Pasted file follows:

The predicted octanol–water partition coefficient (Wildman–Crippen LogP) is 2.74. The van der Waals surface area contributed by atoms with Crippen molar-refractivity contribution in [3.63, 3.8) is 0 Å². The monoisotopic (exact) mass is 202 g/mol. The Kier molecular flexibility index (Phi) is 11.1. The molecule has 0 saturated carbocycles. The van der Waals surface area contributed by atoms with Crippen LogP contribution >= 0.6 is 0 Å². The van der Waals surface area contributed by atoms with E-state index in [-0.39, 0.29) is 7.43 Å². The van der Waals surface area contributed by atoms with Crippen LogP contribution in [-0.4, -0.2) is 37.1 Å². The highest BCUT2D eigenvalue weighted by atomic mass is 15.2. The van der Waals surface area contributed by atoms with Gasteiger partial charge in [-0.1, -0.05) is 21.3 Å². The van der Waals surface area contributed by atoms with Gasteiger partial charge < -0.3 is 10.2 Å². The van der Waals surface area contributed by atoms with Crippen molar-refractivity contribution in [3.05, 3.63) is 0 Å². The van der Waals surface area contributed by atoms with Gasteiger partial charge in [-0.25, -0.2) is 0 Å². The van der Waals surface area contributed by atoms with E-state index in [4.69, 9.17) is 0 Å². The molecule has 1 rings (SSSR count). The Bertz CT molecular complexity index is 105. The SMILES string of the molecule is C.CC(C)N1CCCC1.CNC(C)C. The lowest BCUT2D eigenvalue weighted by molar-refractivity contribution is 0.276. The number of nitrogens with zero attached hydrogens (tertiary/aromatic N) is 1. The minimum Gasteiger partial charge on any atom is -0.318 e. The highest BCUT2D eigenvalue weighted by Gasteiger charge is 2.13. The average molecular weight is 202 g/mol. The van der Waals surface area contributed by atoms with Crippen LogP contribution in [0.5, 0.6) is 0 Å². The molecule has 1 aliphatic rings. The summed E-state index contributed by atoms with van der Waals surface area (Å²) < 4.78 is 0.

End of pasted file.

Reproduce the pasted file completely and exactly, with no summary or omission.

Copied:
The predicted octanol–water partition coefficient (Wildman–Crippen LogP) is 2.74. The van der Waals surface area contributed by atoms with Crippen molar-refractivity contribution in [3.63, 3.8) is 0 Å². The monoisotopic (exact) mass is 202 g/mol. The Kier molecular flexibility index (Phi) is 11.1. The molecule has 0 saturated carbocycles. The van der Waals surface area contributed by atoms with Crippen LogP contribution >= 0.6 is 0 Å². The van der Waals surface area contributed by atoms with E-state index in [-0.39, 0.29) is 7.43 Å². The van der Waals surface area contributed by atoms with Crippen LogP contribution in [-0.4, -0.2) is 37.1 Å². The highest BCUT2D eigenvalue weighted by atomic mass is 15.2. The van der Waals surface area contributed by atoms with Gasteiger partial charge in [-0.1, -0.05) is 21.3 Å². The van der Waals surface area contributed by atoms with Gasteiger partial charge < -0.3 is 10.2 Å². The van der Waals surface area contributed by atoms with Crippen molar-refractivity contribution in [3.05, 3.63) is 0 Å². The van der Waals surface area contributed by atoms with Gasteiger partial charge in [-0.25, -0.2) is 0 Å². The van der Waals surface area contributed by atoms with E-state index in [4.69, 9.17) is 0 Å². The molecule has 1 rings (SSSR count). The Bertz CT molecular complexity index is 105. The SMILES string of the molecule is C.CC(C)N1CCCC1.CNC(C)C. The lowest BCUT2D eigenvalue weighted by molar-refractivity contribution is 0.276. The number of nitrogens with zero attached hydrogens (tertiary/aromatic N) is 1. The minimum Gasteiger partial charge on any atom is -0.318 e. The highest BCUT2D eigenvalue weighted by Gasteiger charge is 2.13. The average molecular weight is 202 g/mol. The van der Waals surface area contributed by atoms with Crippen LogP contribution in [0.5, 0.6) is 0 Å². The molecule has 1 aliphatic rings. The summed E-state index contributed by atoms with van der Waals surface area (Å²) < 4.78 is 0.